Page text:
The study of economics examines how entities from individuals to nations allocate resources to achieve objectives congruent with their desires and interests. A strong economics background can help one better predict movements in stock markets, achieve a balance between economic policy and environmental goals, recognize the costs and benefits of increased globalization including international trade, and predict how different government policies influence the business cycle.
Economic forces have had powerful effects throughout world history and so a strong background within economics can greatly increase one’s understanding of the world today. Moreover, economics helps develop analytical abilities and skills such as forecasting market trends and managing financial portfolios that are attractive to a wide range of employers in both the private and public sectors. Obtaining an economics major is also beneficial to those who enter graduate programs in business, law, or any of the social sciences.
Within the major, students can specialize in different fields, including international economics, and financial economics. Both areas are rapidly increasing in importance as the world becomes more interdependent and as more people hold financial portfolios. Students specializing in general economics can also tailor a program to meet their specific interests through consultation with one of the undergraduate advisors in the department.
With different specializations and foundations, students have great flexibility to augment their economic training with courses that meet particular interests in areas such as business, political science, or journalism. Students can thus combine their economics degree with other disciplines so as to pursue a wide range of careers and interests.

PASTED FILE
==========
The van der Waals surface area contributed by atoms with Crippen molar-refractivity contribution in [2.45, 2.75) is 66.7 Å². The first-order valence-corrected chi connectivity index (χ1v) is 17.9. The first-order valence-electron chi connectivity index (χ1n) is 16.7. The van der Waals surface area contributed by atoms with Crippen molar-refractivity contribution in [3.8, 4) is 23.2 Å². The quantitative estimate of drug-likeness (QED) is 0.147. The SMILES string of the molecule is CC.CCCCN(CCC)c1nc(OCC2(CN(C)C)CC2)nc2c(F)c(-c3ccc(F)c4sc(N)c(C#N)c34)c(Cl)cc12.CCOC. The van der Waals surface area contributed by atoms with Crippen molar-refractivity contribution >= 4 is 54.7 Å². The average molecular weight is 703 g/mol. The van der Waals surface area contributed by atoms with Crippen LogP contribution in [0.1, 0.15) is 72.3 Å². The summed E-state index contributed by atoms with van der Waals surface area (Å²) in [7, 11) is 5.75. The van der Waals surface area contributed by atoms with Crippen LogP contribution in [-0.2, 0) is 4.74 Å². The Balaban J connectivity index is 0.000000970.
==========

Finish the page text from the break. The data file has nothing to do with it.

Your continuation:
The requirements for an economics major are given below. Economics courses at the 300-level generally require only introductory economics (ECON 240 or ECON 241) whereas those at the 400-level are more sophisticated treatments building upon ECON 340 or ECON 341. Courses taken for a pass/fail grade will not be counted toward the major without the written consent of the director of undergraduate studies within the economics department. Transfer students can receive credit towards the major from equivalent economics courses at other institutions. However, at least five economics courses must be taken at Southern Illinois University Carbondale.
Students are highly encouraged to discuss their major programs and career goals with a professor within the department. Undergraduates considering graduate economics programs should meet with a professor as soon as possible in order to adequately prepare for the economics and mathematical rigor of these graduate programs.
Bachelor of Arts Degree in Economics
|Degree Requirements||Credit Hours|
|University Core Curriculum Requirements||39|
|Requirements for Major in Economics||21|
|Business Foundation Courses - choose among the following groups of courses:||47|
|Business and Economics Foundation: ECON 208 (or equivalent), ECON 240, ECON 241, and other Professional Business Core courses with substitution of up to six courses -- at the upper-division (300 & 400) level -- by upper-division courses in fields allied to Economics, including: Political Science; History; Philosophy; Languages, Cultures, and International Studies; Linguistics; Journalism; Agribusiness Economics; Paralegal Studies; Sociology; Psychology; Geography; Anthropology; Archaeology; Linguistics; Mathematics; Computer Science; and Engineering.|